Are You Shoulding?

Cindy ArpOur Town Outdoors

I’ve recently had a bad case of the Shouldings. I wake up in the morning thinking about them and after coffee I make unhelpful, unrealistic lists to accomplish that day.

I play games with myself – I’ll start on the garage cleaning Shoulding, giving myself 30 minutes there before going out for my uplifting, reflecting, boosting walk. I will only work on my Shoulding list in the morning when it’s cold, or the next day if it is gloomy and rainy.

I find myself always in a hurry, a condition that can often lead to mistakes. Mistakes that are caused because I have So. Much. To. Do.

Often after completing all or at least some of the Shouldings on my list, I find myself out of energy, lacking the will power to do those things that bring joy to my life. I haven’t been outside all day, or I am now outside but the weather has changed. I lament that I haven’t done what I consider that day’s “fun” things.

At day’s end I look at my list, seeing everything still to be done, and become frustrated at my lack of progress. I am grumpy with my loved ones and angry with myself. I feel as if I am channeling Schultz’s cartoon character Charlie Brown – my tummy hurts.

As you’ve gathered by now, the Shoulding list contains things I think I must do. These aren’t things that must be done; but rather things that are on the list through obligations, expectations, perhaps even fear. These Shouldings turn into a mountain of things to accomplish –a mountain so tall it might collapse on me.

In desperation, I decided to analyze my Shoulding list. Top of the list are those Shouldings that are important. Years ago, my sister and I were in Chattanooga. As we were leaving, my sister said that Sam McConnell, a dear friend of our deceased father, was in a nearby hospital and we should visit him there. We had been out all day and I thought we could visit him another time. Soon after that decision, Mr. McConnell passed away. I regret my decision still. Yes, some Shouldings are important.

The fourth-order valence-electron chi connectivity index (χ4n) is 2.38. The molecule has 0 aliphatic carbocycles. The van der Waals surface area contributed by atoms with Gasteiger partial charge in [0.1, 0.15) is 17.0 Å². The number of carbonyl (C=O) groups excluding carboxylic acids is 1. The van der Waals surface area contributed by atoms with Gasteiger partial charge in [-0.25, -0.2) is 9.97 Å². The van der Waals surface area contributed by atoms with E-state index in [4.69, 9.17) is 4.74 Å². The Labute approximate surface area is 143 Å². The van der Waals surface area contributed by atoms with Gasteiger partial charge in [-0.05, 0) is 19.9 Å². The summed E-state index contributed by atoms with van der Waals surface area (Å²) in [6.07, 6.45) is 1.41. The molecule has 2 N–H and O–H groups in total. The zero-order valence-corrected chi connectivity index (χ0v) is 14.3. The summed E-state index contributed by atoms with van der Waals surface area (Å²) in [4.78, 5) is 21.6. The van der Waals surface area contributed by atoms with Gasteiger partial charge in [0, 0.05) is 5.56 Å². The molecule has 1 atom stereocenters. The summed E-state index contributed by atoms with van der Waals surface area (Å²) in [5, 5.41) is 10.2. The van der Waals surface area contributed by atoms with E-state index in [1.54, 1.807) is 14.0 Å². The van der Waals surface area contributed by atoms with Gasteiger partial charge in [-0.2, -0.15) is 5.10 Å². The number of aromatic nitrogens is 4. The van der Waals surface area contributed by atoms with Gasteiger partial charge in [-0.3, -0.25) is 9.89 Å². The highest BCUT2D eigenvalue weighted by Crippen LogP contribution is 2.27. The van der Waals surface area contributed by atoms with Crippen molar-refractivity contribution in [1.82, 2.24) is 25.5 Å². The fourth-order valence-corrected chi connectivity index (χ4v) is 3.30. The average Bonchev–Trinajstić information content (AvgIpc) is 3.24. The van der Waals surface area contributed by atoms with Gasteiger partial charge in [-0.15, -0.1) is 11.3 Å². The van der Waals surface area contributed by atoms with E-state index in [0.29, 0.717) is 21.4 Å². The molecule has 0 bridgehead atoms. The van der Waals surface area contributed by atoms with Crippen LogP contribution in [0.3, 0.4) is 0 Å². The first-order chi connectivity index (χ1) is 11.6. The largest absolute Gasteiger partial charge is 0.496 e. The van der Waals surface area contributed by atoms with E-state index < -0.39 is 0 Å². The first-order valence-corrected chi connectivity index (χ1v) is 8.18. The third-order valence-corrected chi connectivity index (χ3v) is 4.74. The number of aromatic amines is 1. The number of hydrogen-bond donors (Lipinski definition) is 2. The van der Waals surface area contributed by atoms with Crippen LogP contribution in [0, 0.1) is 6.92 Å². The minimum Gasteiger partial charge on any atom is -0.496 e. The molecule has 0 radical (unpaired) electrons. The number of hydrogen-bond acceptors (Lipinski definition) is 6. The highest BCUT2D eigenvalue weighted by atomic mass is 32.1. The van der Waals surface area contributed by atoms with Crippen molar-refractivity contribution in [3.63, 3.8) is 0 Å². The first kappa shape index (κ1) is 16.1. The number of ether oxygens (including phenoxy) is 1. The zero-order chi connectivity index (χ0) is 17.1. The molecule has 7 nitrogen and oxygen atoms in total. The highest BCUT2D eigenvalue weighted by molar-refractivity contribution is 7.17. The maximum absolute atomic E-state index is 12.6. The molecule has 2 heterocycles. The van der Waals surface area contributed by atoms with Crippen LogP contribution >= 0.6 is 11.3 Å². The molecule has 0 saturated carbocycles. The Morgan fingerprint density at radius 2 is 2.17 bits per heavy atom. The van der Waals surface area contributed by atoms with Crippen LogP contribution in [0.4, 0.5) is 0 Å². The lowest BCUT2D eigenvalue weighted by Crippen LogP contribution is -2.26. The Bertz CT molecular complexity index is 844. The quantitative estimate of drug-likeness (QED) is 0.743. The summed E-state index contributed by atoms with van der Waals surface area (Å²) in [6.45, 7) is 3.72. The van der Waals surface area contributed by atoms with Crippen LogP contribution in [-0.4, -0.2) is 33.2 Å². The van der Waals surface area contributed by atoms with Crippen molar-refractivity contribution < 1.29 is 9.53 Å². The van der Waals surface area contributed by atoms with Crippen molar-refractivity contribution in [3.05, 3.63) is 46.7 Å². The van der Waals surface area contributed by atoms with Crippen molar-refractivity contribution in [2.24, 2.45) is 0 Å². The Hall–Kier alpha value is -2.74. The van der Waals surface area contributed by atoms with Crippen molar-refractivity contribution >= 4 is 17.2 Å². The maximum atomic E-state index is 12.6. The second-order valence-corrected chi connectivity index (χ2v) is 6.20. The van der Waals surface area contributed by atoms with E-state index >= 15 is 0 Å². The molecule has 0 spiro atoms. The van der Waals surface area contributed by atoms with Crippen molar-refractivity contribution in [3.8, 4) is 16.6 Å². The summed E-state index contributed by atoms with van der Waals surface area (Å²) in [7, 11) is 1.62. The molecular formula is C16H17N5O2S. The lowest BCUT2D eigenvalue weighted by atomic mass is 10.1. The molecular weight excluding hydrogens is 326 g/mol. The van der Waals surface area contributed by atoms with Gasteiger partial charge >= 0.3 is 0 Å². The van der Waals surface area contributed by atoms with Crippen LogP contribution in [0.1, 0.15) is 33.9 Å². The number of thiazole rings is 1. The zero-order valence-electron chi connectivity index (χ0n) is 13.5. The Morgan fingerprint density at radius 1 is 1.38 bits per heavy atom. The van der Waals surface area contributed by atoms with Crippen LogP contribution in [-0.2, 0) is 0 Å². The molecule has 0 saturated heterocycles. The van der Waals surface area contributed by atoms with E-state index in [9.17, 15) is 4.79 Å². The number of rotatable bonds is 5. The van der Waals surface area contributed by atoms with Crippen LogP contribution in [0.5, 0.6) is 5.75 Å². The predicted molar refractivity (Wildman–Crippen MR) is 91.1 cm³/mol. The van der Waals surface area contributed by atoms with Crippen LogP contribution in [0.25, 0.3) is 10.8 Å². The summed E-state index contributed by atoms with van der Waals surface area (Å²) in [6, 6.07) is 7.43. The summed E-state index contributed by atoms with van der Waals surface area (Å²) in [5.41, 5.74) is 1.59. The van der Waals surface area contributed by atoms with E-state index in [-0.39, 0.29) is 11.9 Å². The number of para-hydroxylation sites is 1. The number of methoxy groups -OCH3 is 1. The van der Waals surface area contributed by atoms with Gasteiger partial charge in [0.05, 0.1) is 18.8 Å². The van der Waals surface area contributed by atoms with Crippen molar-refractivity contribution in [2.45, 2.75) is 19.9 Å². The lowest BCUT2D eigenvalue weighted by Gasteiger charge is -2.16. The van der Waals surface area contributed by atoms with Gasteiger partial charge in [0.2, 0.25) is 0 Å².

Another item on the list was the Fear Shoulding. I’ve written for years and friends and family always complimented me, saying I should publish something. Fear held me back. Writing lets them into one’s mind. What if others don’t like what they find? Eventually, with the help and strong encouragement of my husband, I started publishing. This Fear Shoulding has now been moved to my inner Wanting, Enjoying, Happiness-Inducing list.

Mundane, time-consuming tasks take up a lot of room on my list. I should wash the car, I should clean the house, I should have my car’s oil changed, I should exercise more, I should eat better. These are Shouldings’ problem children. None need to be done right away, but unlike the 1960s psychologist Timothy Leary’s advice to, “Turn on, tune in, drop out,” that is not a good choice.

After examining my Shoulds, I have made some plans. For my Mundane Shouldings I plan to do a few at a time, not all at once. Any Fear Shouldings will be examined for merit and possibility, and to the Important Shouldings I will pay strict attention.

Mindful, purposeful Shoulding lists might reduce or even eliminate the Shoulding mountain. Without fear of being buried by the Shoulds, I plan to pay more attention to my Wanting, Enjoying, Happiness-Inducing list. All will be better. Now, excuse me please, I should be putting up the Christmas tree!

Cindy Arp, teacher/librarian, retired from Knox County Schools. She and husband Dan live in Heiskell.


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